I’m not suggesting you should go out and actively seek rejection (though apparently there’s some benefit to that). I am suggesting that it’s a good idea to prepare for rejection, for it’s sure to come. Preparation is a great first step in how to handle criticism.

An important principle to remember is this: it’s your work under the microscope — not you. The writing, not the writer.

With your writer hat on, you should fully engage with your work, emotionally. But the editor, publisher, and marketer hats work better if you can manage an emotional separation, allowing you to consider criticism more objectively, mining the gold and discarding the dross.

For more on this, see Sue Weems’s excellent article on How To Plan for Writing Rejection.

2. Consider the Source

It makes an enormous difference where the criticism is coming from. Depending on the source, it should be examined and filtered in different ways.

Criticism from a random stranger, such as a bad review on Amazon or a negative comment on a blog post, can probably be safely ignored. You have no way of knowing if the person has any expertise or authoritative experience driving their criticism. Without that, it’s just one person’s opinion, without a leg to stand on.

Criticism from family and friends warrants a huge grain of salt. There’s usually too much emotional history there to be reliably objective. It’s complicated.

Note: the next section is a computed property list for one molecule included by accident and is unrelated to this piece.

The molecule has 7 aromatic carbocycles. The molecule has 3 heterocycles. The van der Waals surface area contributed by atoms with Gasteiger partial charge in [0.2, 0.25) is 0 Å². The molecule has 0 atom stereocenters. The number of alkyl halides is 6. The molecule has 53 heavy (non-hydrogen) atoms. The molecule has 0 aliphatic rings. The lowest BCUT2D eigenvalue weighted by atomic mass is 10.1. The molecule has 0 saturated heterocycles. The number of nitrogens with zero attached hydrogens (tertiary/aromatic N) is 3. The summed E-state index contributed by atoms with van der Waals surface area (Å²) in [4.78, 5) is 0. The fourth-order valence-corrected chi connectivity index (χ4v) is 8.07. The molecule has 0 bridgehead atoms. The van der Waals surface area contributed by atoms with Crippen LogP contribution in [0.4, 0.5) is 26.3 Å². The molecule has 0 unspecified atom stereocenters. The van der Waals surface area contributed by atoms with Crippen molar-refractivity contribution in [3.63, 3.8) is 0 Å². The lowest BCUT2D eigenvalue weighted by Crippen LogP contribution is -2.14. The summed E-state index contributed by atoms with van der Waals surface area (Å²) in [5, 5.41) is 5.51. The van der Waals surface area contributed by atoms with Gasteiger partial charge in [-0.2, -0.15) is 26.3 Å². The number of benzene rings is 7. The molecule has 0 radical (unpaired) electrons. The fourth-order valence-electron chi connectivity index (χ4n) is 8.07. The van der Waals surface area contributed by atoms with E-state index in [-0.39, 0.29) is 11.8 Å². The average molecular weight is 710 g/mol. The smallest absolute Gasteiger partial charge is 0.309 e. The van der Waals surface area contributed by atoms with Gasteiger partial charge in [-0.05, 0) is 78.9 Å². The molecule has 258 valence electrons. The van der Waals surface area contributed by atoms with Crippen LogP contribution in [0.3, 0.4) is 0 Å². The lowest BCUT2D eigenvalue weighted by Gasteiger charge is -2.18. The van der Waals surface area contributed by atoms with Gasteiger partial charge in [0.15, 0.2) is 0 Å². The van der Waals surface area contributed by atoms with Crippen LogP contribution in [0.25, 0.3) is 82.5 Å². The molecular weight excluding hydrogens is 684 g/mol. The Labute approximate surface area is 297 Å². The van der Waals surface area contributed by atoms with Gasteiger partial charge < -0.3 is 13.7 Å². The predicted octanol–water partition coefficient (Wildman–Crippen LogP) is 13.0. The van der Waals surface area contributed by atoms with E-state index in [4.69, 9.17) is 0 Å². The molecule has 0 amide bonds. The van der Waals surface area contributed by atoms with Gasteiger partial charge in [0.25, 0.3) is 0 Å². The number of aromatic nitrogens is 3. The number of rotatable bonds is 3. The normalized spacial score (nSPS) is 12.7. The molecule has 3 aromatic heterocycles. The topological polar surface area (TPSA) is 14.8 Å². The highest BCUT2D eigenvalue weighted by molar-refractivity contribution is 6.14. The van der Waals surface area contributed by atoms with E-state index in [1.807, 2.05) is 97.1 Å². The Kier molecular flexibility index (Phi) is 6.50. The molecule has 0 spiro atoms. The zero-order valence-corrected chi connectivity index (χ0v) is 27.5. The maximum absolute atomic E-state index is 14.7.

Vibes from the tribe

Criticism from your tribe, your writers’ support group, is something to treat carefully. In such a situation, I suggest looking for each reader’s response to your story, rather than advice on how to repair any problems they perceive. And remember, that response — how one reader experienced your story — is individual and stems from that reader’s personal taste.

Having a tribe is paramount. There’s a tremendous amount to be gained as a member of a writing community. In your tribe, expect to get honesty, support, camaraderie, and any number of other benefits. But you shouldn’t necessarily expect a professional action plan for fixing your work.

Recognize that others in the group are coming from a place of wanting to help you grow as a writer, and be willing to extend the same courtesy. But realize that most members are struggling to learn the craft themselves. They’re at a point where they really can only give their personal reaction to the writing, not an expert opinion or actionable advice about how to fix it.

Pain from the pros

And then there’s criticism from writing professionals. This has the most weight behind it and can therefor knock you flat, if you’re not prepared. Or boost you up, if you are. This is where you can really listen and learn, using the criticism to move you to a whole new level with your writing.